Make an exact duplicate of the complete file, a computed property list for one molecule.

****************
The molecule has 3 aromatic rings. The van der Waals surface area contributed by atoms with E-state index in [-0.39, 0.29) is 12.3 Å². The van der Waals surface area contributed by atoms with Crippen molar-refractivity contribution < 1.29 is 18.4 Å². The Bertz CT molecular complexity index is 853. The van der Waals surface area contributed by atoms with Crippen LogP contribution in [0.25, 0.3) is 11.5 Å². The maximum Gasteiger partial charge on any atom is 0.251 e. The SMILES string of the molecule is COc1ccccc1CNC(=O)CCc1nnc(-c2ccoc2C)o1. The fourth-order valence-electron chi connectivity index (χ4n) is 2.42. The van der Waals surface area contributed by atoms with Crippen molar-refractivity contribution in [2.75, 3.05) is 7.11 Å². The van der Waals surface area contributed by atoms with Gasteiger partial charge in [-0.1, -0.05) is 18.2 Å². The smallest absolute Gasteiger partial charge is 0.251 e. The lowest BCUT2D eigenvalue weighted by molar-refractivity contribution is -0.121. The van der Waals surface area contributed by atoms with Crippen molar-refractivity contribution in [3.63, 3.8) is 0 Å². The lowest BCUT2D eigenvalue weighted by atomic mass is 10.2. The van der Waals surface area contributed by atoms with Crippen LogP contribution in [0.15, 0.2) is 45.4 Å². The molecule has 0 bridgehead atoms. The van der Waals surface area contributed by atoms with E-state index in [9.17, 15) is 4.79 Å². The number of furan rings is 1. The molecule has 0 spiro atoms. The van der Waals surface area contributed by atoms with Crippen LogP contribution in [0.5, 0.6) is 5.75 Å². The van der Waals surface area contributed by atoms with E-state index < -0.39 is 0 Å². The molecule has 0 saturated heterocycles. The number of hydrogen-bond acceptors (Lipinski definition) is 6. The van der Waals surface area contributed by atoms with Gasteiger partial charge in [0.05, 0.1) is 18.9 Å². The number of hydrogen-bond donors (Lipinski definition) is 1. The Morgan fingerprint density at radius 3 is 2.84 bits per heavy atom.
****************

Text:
The molecule has 3 aromatic rings. The van der Waals surface area contributed by atoms with E-state index in [-0.39, 0.29) is 12.3 Å². The van der Waals surface area contributed by atoms with Crippen molar-refractivity contribution < 1.29 is 18.4 Å². The Bertz CT molecular complexity index is 853. The van der Waals surface area contributed by atoms with Crippen LogP contribution in [0.25, 0.3) is 11.5 Å². The maximum Gasteiger partial charge on any atom is 0.251 e. The SMILES string of the molecule is COc1ccccc1CNC(=O)CCc1nnc(-c2ccoc2C)o1. The fourth-order valence-electron chi connectivity index (χ4n) is 2.42. The van der Waals surface area contributed by atoms with Crippen molar-refractivity contribution in [2.75, 3.05) is 7.11 Å². The van der Waals surface area contributed by atoms with Gasteiger partial charge in [-0.1, -0.05) is 18.2 Å². The smallest absolute Gasteiger partial charge is 0.251 e. The lowest BCUT2D eigenvalue weighted by molar-refractivity contribution is -0.121. The van der Waals surface area contributed by atoms with Crippen molar-refractivity contribution in [3.63, 3.8) is 0 Å². The lowest BCUT2D eigenvalue weighted by atomic mass is 10.2. The van der Waals surface area contributed by atoms with Crippen LogP contribution in [0.15, 0.2) is 45.4 Å². The molecule has 0 bridgehead atoms. The van der Waals surface area contributed by atoms with E-state index in [9.17, 15) is 4.79 Å². The number of furan rings is 1. The molecule has 0 spiro atoms. The van der Waals surface area contributed by atoms with Crippen LogP contribution in [0.5, 0.6) is 5.75 Å². The van der Waals surface area contributed by atoms with E-state index < -0.39 is 0 Å². The molecule has 0 saturated heterocycles. The number of hydrogen-bond acceptors (Lipinski definition) is 6. The van der Waals surface area contributed by atoms with Gasteiger partial charge in [0.05, 0.1) is 18.9 Å². The number of hydrogen-bond donors (Lipinski definition) is 1. The Morgan fingerprint density at radius 3 is 2.84 bits per heavy atom.